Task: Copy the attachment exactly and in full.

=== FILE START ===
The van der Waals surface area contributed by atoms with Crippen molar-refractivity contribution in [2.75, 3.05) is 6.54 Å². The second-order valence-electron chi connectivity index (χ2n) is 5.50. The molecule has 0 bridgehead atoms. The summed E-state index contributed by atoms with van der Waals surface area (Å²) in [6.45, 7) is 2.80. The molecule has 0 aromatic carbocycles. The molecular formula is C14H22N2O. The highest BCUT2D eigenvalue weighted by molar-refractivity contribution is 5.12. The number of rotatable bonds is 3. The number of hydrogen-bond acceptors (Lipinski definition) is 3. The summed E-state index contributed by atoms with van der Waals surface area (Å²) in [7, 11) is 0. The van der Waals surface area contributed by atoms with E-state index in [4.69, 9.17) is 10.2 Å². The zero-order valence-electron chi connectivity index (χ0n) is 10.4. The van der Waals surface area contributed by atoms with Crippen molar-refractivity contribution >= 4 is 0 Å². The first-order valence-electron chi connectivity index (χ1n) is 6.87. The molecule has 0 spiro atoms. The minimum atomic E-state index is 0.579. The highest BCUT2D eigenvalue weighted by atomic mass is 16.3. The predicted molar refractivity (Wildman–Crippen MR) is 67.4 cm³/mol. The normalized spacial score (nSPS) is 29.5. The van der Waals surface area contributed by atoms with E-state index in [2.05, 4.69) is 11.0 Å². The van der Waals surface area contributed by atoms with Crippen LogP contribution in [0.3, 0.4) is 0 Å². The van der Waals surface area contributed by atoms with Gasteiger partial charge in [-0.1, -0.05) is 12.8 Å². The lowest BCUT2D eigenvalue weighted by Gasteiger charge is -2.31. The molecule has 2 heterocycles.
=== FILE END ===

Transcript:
The van der Waals surface area contributed by atoms with Crippen molar-refractivity contribution in [2.75, 3.05) is 6.54 Å². The second-order valence-electron chi connectivity index (χ2n) is 5.50. The molecule has 0 bridgehead atoms. The summed E-state index contributed by atoms with van der Waals surface area (Å²) in [6.45, 7) is 2.80. The molecule has 0 aromatic carbocycles. The molecular formula is C14H22N2O. The highest BCUT2D eigenvalue weighted by molar-refractivity contribution is 5.12. The number of rotatable bonds is 3. The number of hydrogen-bond acceptors (Lipinski definition) is 3. The summed E-state index contributed by atoms with van der Waals surface area (Å²) in [7, 11) is 0. The van der Waals surface area contributed by atoms with E-state index in [4.69, 9.17) is 10.2 Å². The zero-order valence-electron chi connectivity index (χ0n) is 10.4. The van der Waals surface area contributed by atoms with Crippen molar-refractivity contribution >= 4 is 0 Å². The first-order valence-electron chi connectivity index (χ1n) is 6.87. The molecule has 0 spiro atoms. The minimum atomic E-state index is 0.579. The highest BCUT2D eigenvalue weighted by atomic mass is 16.3. The predicted molar refractivity (Wildman–Crippen MR) is 67.4 cm³/mol. The normalized spacial score (nSPS) is 29.5. The van der Waals surface area contributed by atoms with E-state index in [2.05, 4.69) is 11.0 Å². The van der Waals surface area contributed by atoms with Crippen LogP contribution in [0.3, 0.4) is 0 Å². The van der Waals surface area contributed by atoms with Gasteiger partial charge in [-0.1, -0.05) is 12.8 Å². The lowest BCUT2D eigenvalue weighted by Gasteiger charge is -2.31. The molecule has 2 heterocycles.